-----Original Message-----
From: Ford, Mike [mailto:m.f...@leedsmet.ac.uk] 
Sent: 12 March 2013 10:51 AM
To: PHP General
Subject: RE: [PHP] Re: UNLESS Statement Equivalent

> unless ( $a and $b )
> =
> if ( ! ($a and $b) )
> So in simple terms, just stick a ! (or the keyword not) in front of 
> your expression, and you'll have exactly what you want:
> if( not ( ($current_page == $saved_page) and ($current_ip ==
> $saved_ip)
> and ($current_dt < ($saved_dt + 3600) ) ) {

Whilst this is true as far as it goes, I would suggest applying deMorgan's
laws to simplify slightly to

   if ( ($current_page != $saved_page) or ($current_ip != $saved_ip) or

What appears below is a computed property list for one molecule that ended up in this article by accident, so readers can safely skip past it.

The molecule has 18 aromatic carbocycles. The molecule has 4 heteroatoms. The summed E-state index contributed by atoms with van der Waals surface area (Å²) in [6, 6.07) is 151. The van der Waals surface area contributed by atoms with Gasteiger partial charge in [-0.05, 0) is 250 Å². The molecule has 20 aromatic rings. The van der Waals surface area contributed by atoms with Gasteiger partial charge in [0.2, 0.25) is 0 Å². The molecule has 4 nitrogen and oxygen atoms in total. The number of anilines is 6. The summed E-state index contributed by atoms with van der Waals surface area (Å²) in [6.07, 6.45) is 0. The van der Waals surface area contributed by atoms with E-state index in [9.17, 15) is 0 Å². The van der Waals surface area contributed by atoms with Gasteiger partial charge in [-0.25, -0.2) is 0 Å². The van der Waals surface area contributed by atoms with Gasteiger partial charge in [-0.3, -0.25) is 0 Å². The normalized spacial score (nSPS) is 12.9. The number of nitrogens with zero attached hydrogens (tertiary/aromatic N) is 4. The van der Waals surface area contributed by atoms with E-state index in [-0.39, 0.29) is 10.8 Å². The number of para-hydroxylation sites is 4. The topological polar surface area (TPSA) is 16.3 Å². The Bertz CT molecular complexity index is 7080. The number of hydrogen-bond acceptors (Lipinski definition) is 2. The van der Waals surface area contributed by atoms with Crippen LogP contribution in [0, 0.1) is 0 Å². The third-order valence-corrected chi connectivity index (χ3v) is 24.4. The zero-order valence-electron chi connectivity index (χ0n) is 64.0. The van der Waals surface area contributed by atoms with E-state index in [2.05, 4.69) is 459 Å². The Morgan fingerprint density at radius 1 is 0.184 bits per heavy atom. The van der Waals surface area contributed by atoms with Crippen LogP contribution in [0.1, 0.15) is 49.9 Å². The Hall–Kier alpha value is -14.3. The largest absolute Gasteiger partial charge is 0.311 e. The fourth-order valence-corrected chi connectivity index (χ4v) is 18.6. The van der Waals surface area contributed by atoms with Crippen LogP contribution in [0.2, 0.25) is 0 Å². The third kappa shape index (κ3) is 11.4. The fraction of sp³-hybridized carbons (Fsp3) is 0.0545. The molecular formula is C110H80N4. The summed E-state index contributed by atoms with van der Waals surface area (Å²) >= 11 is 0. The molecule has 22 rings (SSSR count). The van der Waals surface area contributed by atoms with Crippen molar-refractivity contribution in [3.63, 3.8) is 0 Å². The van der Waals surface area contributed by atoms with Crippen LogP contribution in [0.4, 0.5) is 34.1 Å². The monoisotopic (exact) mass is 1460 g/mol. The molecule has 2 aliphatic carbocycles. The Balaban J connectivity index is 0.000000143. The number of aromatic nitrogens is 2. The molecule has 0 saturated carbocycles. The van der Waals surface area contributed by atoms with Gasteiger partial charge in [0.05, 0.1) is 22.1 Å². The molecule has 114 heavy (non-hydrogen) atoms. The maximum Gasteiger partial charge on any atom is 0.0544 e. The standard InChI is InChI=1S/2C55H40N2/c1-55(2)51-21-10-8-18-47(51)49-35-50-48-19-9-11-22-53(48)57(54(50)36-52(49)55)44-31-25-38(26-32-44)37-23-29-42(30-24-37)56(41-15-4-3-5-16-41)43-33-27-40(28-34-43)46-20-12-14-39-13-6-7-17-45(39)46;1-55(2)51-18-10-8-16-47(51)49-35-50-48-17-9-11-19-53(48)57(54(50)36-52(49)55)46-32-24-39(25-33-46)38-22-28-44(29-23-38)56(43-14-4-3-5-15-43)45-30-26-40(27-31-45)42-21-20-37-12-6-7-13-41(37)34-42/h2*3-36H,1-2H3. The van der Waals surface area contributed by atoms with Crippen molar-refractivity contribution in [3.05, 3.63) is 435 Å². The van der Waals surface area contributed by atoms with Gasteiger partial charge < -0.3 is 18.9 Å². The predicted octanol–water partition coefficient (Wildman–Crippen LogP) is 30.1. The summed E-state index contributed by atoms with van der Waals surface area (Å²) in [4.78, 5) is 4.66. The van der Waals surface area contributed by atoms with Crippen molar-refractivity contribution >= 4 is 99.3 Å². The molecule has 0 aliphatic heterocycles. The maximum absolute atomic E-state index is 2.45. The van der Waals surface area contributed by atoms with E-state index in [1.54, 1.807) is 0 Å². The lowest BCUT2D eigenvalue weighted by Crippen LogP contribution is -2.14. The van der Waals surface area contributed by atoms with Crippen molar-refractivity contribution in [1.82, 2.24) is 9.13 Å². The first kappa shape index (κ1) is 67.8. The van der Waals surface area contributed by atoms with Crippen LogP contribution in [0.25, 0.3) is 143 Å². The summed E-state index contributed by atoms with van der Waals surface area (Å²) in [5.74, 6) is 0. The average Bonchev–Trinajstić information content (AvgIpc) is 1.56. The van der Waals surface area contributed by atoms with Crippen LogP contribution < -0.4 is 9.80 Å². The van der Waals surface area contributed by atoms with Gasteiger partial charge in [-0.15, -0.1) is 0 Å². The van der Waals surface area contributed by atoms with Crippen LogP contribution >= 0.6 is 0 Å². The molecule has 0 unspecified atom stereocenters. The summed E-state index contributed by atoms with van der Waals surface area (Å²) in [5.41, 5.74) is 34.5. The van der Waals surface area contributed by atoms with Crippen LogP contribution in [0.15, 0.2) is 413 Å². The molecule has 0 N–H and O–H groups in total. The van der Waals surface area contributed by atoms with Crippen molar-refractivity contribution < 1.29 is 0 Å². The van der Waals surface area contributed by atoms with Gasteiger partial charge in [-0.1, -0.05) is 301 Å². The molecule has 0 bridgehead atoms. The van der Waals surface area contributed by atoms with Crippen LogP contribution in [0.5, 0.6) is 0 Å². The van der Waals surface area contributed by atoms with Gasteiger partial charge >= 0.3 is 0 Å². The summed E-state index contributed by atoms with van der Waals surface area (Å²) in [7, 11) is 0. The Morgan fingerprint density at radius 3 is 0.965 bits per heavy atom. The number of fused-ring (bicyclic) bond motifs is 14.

($current_dt >= ($saved_dt + 3600) ) )

Also, the keyword versions of the Boolean operators are very low priority,
which is why you need all those extra parentheses -- if you switch to the
symbolic versions, you can leave all the internal parentheses out to give:

   if ($current_page != $saved_page || $current_ip != $saved_ip ||
$current_dt >= $saved_dt + 3600)


Mike, I presume you're saying the precedence of the Boolean keyword
operators is lower than the Boolean symbol operators, but if so then
wouldn't there be less need for the parentheses? I prefer using the Boolean
keyword operators for both the readability and because of the lower
precedence. Unless I've been wrong all this while and the keyword precedence
is actually higher?


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